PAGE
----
How to Recover From Burnout: 10 ways to reset your work life for the better
What is burnout?
You’re woken by the piercing sound of your 7:00 am alarm clock. You groan and roll over, hitting snooze just one more time. Your first thought is - “Oh no, I have to do it again today.”
You finally manage to get dressed, inhale a quick on-the-go breakfast, and make it to the office. But when you sit down at your desk, every task seems like it’s a treacherous hike up a never-ending mountain. You struggle to concentrate, are easily agitated, frustrated, and oh so moody. You tell yourself, “This is normal work stress, there’s nothing to worry about because everyone feels this way.”
If you can picture yourself in this scene, you’re likely experiencing burnout - a mental state stemming from chronic workplace stress that hasn’t been successfully managed. But it’s not your fault because in today’s standard, the ‘hustle culture’ is the norm. There’s no longer a clear distinction between over-working and success, and we’re awarded medals for being productive and staying busy.
So how can you tell if you’re burnt out? And if you are, what are your next steps to recover and prevent future burnouts? In this blog, we’ll cover those questions and so much more.
Burnout symptoms: what are the telltale signs of burnout?
Burnout is a special type of stress - it’s the state of mental exhaustion that involves a sense of reduced accomplishment and loss of personal identity. You might start to think that you’re terrible at your job, that your work is insignificant, or just feel insecure about your position in general. Watch out, these thoughts are all signs of burnout! Read on to learn more about the symptoms of burnout.
💤 Mental exhaustion - Mental exhaustion has been defined by WebMD as “physical tiredness, but in your mind instead of your muscles.” It feels like there is a foggy glass between your thoughts and the task at hand. Mental exhaustion tends to sneak up on you while focusing on a tolling assignment for too long or when you’re constantly stressed out.
👿 Bad moods - Burnouts tend to make you undeniably angry and short-tempered. When you feel stressed, small things that wouldn’t usually bother you can make you feel more annoyed or agitated. The tension makes it more difficult to regulate emotions, causing you to become more sensitive in certain situations.
😨 More worries - Being mentally exhausted also affects your sympathetic nervous system which is your fight or flight mode. When triggered, it sends an alarm that tells your body that something is wrong. If you’re always burnt out, you may start to feel panicked or worried about other things that would normally be no big deal.
🦥 Low productivity - There’s no doubt that everyone’s productivity fluctuates, it’s totally normal. However, during a burnout, it can be harder to concentrate. You might be easily distracted, miss deadlines, forget important dates, etc. Even small tasks might seem daunting at this moment.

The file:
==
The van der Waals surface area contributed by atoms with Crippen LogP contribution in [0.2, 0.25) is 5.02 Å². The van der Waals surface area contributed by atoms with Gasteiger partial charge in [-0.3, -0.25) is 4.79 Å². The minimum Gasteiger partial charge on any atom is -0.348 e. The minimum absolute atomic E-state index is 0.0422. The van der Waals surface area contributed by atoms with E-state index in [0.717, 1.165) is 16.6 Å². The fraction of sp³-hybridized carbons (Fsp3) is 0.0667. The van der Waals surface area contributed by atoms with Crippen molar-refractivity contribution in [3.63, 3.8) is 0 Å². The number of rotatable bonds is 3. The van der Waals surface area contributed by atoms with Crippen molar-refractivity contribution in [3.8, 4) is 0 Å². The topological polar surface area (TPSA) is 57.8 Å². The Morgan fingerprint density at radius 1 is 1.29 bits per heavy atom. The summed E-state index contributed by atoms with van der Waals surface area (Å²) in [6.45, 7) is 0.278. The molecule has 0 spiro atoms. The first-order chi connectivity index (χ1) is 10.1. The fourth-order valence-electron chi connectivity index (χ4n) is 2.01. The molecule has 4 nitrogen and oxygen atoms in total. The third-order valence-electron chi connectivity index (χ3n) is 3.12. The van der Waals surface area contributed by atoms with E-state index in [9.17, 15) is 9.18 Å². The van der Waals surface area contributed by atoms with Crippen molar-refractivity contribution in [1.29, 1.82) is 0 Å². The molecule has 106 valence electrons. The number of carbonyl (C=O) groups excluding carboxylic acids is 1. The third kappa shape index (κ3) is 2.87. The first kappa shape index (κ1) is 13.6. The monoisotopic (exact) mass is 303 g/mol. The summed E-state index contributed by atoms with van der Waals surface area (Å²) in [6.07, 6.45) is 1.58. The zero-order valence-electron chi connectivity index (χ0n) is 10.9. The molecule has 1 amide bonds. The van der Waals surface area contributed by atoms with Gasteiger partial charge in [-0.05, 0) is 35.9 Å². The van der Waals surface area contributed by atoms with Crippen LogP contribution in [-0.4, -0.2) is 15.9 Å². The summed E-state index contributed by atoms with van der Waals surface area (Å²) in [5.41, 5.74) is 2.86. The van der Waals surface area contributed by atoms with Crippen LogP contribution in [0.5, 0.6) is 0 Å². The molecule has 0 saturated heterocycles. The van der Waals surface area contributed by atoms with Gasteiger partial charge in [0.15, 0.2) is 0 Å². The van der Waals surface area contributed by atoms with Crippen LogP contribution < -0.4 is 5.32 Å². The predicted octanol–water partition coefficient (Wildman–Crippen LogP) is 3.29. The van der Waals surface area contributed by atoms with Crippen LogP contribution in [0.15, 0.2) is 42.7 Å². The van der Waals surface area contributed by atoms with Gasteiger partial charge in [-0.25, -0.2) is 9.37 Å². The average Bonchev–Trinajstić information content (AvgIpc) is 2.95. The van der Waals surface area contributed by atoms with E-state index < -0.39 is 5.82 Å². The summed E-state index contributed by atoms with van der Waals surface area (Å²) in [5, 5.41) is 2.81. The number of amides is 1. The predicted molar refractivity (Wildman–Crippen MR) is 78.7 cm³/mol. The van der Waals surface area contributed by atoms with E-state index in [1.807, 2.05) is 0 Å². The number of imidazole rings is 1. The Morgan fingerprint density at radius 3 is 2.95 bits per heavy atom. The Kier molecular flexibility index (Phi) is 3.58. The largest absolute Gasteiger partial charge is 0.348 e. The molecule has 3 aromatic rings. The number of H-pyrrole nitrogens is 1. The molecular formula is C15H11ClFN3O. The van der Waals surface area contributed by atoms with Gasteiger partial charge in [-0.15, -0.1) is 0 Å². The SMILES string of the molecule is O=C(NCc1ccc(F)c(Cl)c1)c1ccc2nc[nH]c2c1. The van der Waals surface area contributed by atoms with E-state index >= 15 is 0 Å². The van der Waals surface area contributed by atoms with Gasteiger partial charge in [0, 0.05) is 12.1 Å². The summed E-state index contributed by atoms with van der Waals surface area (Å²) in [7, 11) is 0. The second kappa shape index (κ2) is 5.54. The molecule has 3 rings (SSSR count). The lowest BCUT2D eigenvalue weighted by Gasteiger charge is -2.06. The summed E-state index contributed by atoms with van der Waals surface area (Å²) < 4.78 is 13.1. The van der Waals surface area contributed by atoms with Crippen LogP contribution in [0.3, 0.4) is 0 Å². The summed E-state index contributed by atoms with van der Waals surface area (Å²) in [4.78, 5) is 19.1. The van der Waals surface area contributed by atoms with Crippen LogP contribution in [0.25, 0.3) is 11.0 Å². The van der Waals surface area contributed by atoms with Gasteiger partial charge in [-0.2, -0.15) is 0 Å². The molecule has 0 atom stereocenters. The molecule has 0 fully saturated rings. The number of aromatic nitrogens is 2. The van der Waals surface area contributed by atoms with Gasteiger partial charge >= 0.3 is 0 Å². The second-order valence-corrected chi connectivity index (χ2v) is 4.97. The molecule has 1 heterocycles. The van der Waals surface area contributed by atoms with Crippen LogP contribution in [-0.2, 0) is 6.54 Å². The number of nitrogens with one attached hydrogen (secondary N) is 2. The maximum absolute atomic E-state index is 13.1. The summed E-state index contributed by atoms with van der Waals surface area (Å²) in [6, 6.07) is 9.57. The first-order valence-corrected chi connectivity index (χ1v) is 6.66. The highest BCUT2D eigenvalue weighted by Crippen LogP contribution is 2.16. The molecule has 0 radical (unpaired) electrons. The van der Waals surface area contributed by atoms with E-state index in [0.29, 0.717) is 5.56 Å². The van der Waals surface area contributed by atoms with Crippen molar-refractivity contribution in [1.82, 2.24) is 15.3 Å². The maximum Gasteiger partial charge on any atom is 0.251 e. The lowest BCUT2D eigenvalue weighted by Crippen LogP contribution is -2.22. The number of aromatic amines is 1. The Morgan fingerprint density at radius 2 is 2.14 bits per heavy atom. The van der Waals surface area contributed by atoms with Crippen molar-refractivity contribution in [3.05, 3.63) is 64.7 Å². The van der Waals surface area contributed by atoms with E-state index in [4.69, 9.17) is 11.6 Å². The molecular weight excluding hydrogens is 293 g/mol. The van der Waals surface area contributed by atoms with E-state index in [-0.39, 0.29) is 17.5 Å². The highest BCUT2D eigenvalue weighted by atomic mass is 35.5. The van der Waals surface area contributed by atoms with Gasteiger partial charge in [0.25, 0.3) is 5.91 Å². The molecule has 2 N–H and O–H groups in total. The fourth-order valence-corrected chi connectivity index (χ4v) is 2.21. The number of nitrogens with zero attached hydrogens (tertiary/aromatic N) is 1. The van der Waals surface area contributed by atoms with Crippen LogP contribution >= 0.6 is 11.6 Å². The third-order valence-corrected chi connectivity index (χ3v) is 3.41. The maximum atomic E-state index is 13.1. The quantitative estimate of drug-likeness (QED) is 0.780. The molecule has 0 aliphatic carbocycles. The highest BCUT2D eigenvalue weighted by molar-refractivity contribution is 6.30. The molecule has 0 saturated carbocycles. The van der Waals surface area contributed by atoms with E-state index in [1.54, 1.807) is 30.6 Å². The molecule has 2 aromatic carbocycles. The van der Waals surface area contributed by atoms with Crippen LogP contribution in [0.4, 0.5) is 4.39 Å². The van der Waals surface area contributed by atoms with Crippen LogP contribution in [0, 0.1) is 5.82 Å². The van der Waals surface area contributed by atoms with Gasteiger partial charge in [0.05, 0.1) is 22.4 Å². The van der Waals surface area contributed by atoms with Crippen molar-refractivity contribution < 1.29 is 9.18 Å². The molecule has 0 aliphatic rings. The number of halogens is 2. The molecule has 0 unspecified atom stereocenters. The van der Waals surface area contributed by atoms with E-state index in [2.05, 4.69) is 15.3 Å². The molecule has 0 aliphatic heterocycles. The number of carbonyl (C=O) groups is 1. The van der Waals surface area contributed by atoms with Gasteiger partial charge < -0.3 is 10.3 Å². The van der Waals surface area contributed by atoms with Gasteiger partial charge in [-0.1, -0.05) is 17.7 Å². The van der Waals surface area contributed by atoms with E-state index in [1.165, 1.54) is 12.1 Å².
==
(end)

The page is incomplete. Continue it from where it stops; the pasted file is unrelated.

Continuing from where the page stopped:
🍗 Unhealthy eating habits - Burnout can change your appetite in different ways. You might snack more often, not pay attention to what you eat, or opt for more unhealthy options. Stress also causes the body to crave sugary, salty, and fatty foods. In other cases, some people lose their appetite altogether.
😥 Feelings of sadness - You may start to feel less energetic or like you’re moving in slow motion. Some people describe this feeling as ‘numbness,’ and find it hard to finish things at work or even do daily activities.
A never-ending cycle: the 5 stages of burnout
When left unregulated, burnout follows a pattern: First, you’re in the honeymoon phase, where you’re feeling motivated and happy with your job. You enjoy your work and feel confident in your abilities. Second, there is an onset of stress and you begin to notice that work is a little less enjoyable. Third, the stress has heightened and begins to affect the way you work, see situations, and interact with people. After this phase, you’re fully burnt out. You’re mentally exhausted, you feel a sense of reduced accomplishment and you’ll start to think you’re slacking at work or that you’re not a key asset to the team.
While these feelings might feel overwhelming, they’re only temporary and don’t reflect you or your work ethic. You just need a break and a little more balance.
The next section will cover 10 ways to recover from burnout. If you are consistent with these habits, you can break the cycle of burnout so you won’t experience it again.
Your comeback: How to recover from burnout
In most cases, burnout stems from stress. So to recover from burnout, and to prevent it in the future, it’s important to know how to manage this feeling. It’s important to remember that the perception of stress is highly individualized. What stresses you out may not phase your friend and vise-versa. Essentially, what matters most is not what happens to you, but how you react to what happens to you. Here is some advice on how to recover and manage your stress.
1. Track your stress levels